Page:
Salt marshes are vulnerable ecosystems that may undergo sudden shifts in area extent affecting a multitude of coastal processes (51, 52). The causes of degradation are often unknown and predict that degradation will continue into the future. Understanding the potential mechanisms and spatial hallmarks of resilience is profoundly important to salt marsh restorations given ongoing climate change and expanding anthropogenic activities (5355). Yet, there is limited understanding of how to infer the resilience of salt marshes. Here, we have studied transient FC patterns and explored the underlying ecological processes, revealing that expansion speed is limited to nutrient limitation. With regard to ecosystem resilience, our models (see movies S1 and S2) and field evidence (see Figs. 4 and 5A) suggest that salt marsh ecosystems will develop toward homogeneous vegetative state after the transient phase with FC patterns. It is worthy to note that FC patterns in this study are different from the FCs reported for dryland ecosystems (3, 2630). FCs, as found in drylands, reflect a persistent state with stable patterns, and it is likely difficult to return them to a homogeneous vegetation/shrub state. Therefore, our study here reveals that the transient FC patterns reflect the high resilience of the self-organized salt marshes (Fig. 4D).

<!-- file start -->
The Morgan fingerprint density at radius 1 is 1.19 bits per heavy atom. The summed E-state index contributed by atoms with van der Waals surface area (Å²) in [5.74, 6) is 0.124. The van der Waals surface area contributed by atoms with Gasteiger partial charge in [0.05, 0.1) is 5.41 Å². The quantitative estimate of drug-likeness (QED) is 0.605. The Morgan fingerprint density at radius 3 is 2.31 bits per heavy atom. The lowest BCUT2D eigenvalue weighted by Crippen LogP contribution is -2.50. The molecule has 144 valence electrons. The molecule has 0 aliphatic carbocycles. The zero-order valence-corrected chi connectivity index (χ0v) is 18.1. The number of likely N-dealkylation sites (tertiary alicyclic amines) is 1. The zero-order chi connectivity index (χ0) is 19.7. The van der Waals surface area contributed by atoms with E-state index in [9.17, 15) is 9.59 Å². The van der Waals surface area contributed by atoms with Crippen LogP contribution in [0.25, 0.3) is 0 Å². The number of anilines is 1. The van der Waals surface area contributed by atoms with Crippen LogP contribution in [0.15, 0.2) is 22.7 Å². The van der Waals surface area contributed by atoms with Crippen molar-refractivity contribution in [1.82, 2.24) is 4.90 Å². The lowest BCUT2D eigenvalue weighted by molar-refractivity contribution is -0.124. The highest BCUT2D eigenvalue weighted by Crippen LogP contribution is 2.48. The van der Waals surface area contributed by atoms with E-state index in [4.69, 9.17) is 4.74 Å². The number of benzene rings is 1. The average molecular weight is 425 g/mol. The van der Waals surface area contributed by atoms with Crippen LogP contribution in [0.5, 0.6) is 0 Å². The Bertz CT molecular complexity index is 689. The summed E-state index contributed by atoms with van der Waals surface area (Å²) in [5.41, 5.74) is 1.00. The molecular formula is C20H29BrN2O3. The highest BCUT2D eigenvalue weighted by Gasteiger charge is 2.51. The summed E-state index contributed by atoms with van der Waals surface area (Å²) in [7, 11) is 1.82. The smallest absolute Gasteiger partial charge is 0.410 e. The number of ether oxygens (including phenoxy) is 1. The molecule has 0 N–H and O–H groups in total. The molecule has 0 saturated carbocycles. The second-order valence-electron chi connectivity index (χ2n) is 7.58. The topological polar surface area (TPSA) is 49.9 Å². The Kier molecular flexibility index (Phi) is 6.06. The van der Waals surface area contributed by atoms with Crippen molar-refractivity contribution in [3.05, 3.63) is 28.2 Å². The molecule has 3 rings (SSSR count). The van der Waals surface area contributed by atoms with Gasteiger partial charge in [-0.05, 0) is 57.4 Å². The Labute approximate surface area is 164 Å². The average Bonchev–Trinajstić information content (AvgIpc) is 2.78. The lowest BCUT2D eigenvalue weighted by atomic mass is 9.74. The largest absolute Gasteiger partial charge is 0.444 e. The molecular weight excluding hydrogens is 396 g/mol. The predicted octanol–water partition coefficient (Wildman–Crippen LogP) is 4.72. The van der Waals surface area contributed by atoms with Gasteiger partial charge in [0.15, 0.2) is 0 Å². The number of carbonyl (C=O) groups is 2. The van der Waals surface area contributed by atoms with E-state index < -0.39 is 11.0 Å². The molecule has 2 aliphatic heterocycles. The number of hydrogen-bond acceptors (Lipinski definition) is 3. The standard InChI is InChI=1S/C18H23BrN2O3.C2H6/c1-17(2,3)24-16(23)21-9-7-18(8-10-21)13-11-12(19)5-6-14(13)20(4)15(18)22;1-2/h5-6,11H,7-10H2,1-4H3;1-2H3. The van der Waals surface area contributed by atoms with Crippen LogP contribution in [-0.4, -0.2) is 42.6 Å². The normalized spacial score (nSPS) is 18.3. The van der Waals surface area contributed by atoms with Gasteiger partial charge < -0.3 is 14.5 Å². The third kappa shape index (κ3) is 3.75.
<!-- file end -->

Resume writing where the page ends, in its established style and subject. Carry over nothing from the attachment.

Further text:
Collectively, our results underline the value of addressing transient spatiotemporal patterns in ecosystems, as they provide a window into the formative processes of ecosystem development, providing a range of possible indicators that have hitherto received less attention in the self-organization literature (14, 2533). Our results also highlight the complexity of ecological feedback responses and the possibility of their co-occurrence and complementarity in driving distinct patterning mechanisms at both the local and ecosystem scales. As our world is rapidly changing because of climate change and other human impacts, understanding of the transient dynamics might become increasingly important (18, 21, 22). Given the complexity generated by the interactions of a multitude of ecological processes occurring at different spatial scales, transient patterns may provide a crucial needed window into the processes that shape the resilience of ecosystems worldwide.

MATERIALS AND METHODS

FC patterns in intertidal salt marshes

Intertidal salt marshes establish starting from only a few patches on bare mudflats at very early stages. These clump-like patterns are crucial for survival because of the impact of wave action (see Fig. 5A and fig. S2A). Hence, salt marshes in our survey area display dense spotted patterns by a couple of months. FCs emerge after these dense spotted patterns spread from a diameter of only a few meters to dozens of meters. These processes are found in vegetation dominated by S. mariqueter, S. alterniflora, and Z. latifolia in coastal and intertidal salt marsh ecosystems, Shanghai, China. Note that these species are dispersed through both clonal reproduction and seedlings, where seedlings can be passively transported by the wind and tidal waves.

Field survey and experiment locations